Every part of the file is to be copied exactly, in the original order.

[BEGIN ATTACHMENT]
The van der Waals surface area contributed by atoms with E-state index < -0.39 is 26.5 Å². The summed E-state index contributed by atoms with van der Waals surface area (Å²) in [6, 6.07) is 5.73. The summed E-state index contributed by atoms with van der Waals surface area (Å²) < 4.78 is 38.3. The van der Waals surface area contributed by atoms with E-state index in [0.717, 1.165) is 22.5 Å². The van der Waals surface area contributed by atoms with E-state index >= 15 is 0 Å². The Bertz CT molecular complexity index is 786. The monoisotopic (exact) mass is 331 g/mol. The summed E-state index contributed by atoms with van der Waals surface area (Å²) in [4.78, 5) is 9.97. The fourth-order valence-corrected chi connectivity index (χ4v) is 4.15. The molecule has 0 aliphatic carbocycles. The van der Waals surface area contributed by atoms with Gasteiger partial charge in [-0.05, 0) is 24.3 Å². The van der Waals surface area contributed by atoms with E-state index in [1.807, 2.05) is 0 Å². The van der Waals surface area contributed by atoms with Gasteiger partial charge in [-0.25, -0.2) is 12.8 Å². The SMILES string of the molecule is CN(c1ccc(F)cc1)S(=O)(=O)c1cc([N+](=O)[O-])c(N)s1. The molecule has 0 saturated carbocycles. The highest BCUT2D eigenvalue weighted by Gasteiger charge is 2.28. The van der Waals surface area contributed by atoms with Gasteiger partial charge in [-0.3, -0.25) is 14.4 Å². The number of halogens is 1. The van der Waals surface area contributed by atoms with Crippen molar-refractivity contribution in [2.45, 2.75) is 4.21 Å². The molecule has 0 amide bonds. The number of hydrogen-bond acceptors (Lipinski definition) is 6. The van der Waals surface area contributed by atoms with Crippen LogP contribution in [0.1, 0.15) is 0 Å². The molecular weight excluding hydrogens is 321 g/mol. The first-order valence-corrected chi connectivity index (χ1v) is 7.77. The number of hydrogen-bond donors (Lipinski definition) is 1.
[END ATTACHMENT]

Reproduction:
The van der Waals surface area contributed by atoms with E-state index < -0.39 is 26.5 Å². The summed E-state index contributed by atoms with van der Waals surface area (Å²) in [6, 6.07) is 5.73. The summed E-state index contributed by atoms with van der Waals surface area (Å²) < 4.78 is 38.3. The van der Waals surface area contributed by atoms with E-state index in [0.717, 1.165) is 22.5 Å². The van der Waals surface area contributed by atoms with E-state index >= 15 is 0 Å². The Bertz CT molecular complexity index is 786. The monoisotopic (exact) mass is 331 g/mol. The summed E-state index contributed by atoms with van der Waals surface area (Å²) in [4.78, 5) is 9.97. The fourth-order valence-corrected chi connectivity index (χ4v) is 4.15. The molecule has 0 aliphatic carbocycles. The van der Waals surface area contributed by atoms with Gasteiger partial charge in [-0.05, 0) is 24.3 Å². The van der Waals surface area contributed by atoms with E-state index in [1.807, 2.05) is 0 Å². The van der Waals surface area contributed by atoms with Gasteiger partial charge in [-0.25, -0.2) is 12.8 Å². The SMILES string of the molecule is CN(c1ccc(F)cc1)S(=O)(=O)c1cc([N+](=O)[O-])c(N)s1. The molecule has 0 saturated carbocycles. The highest BCUT2D eigenvalue weighted by Gasteiger charge is 2.28. The van der Waals surface area contributed by atoms with Gasteiger partial charge in [-0.3, -0.25) is 14.4 Å². The number of halogens is 1. The van der Waals surface area contributed by atoms with Crippen molar-refractivity contribution in [2.45, 2.75) is 4.21 Å². The molecule has 0 amide bonds. The number of hydrogen-bond acceptors (Lipinski definition) is 6. The van der Waals surface area contributed by atoms with Crippen LogP contribution in [0.1, 0.15) is 0 Å². The molecular weight excluding hydrogens is 321 g/mol. The first-order valence-corrected chi connectivity index (χ1v) is 7.77. The number of hydrogen-bond donors (Lipinski definition) is 1.